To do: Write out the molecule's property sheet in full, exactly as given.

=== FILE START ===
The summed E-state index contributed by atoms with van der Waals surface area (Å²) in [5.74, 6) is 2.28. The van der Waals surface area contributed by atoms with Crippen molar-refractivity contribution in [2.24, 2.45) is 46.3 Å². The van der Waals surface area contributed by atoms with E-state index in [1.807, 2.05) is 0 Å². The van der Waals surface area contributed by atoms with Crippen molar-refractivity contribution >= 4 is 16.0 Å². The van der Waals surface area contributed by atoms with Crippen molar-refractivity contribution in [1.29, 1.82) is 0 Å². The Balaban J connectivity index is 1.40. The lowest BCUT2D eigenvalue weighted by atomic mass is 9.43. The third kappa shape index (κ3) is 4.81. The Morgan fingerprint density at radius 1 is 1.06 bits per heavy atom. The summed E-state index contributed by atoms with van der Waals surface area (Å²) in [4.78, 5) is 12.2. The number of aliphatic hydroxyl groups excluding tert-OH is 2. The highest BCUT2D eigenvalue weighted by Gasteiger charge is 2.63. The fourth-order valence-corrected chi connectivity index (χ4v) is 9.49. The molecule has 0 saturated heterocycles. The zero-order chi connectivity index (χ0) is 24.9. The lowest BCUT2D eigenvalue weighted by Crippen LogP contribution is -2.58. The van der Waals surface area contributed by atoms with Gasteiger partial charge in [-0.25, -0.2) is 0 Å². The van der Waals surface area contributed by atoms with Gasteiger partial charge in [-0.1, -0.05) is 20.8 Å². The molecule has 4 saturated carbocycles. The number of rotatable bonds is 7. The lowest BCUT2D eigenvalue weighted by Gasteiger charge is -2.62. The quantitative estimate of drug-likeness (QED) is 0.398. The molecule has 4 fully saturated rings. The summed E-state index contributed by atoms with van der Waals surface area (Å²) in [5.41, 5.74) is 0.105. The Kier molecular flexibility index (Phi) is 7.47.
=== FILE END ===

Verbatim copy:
The summed E-state index contributed by atoms with van der Waals surface area (Å²) in [5.74, 6) is 2.28. The van der Waals surface area contributed by atoms with Crippen molar-refractivity contribution in [2.24, 2.45) is 46.3 Å². The van der Waals surface area contributed by atoms with E-state index in [1.807, 2.05) is 0 Å². The van der Waals surface area contributed by atoms with Crippen molar-refractivity contribution >= 4 is 16.0 Å². The van der Waals surface area contributed by atoms with Crippen molar-refractivity contribution in [1.29, 1.82) is 0 Å². The Balaban J connectivity index is 1.40. The lowest BCUT2D eigenvalue weighted by atomic mass is 9.43. The third kappa shape index (κ3) is 4.81. The Morgan fingerprint density at radius 1 is 1.06 bits per heavy atom. The summed E-state index contributed by atoms with van der Waals surface area (Å²) in [4.78, 5) is 12.2. The number of aliphatic hydroxyl groups excluding tert-OH is 2. The highest BCUT2D eigenvalue weighted by Gasteiger charge is 2.63. The fourth-order valence-corrected chi connectivity index (χ4v) is 9.49. The molecule has 0 saturated heterocycles. The zero-order chi connectivity index (χ0) is 24.9. The lowest BCUT2D eigenvalue weighted by Crippen LogP contribution is -2.58. The van der Waals surface area contributed by atoms with Gasteiger partial charge in [-0.25, -0.2) is 0 Å². The van der Waals surface area contributed by atoms with Gasteiger partial charge in [-0.1, -0.05) is 20.8 Å². The molecule has 4 saturated carbocycles. The number of rotatable bonds is 7. The lowest BCUT2D eigenvalue weighted by Gasteiger charge is -2.62. The quantitative estimate of drug-likeness (QED) is 0.398. The molecule has 4 fully saturated rings. The summed E-state index contributed by atoms with van der Waals surface area (Å²) in [5.41, 5.74) is 0.105. The Kier molecular flexibility index (Phi) is 7.47.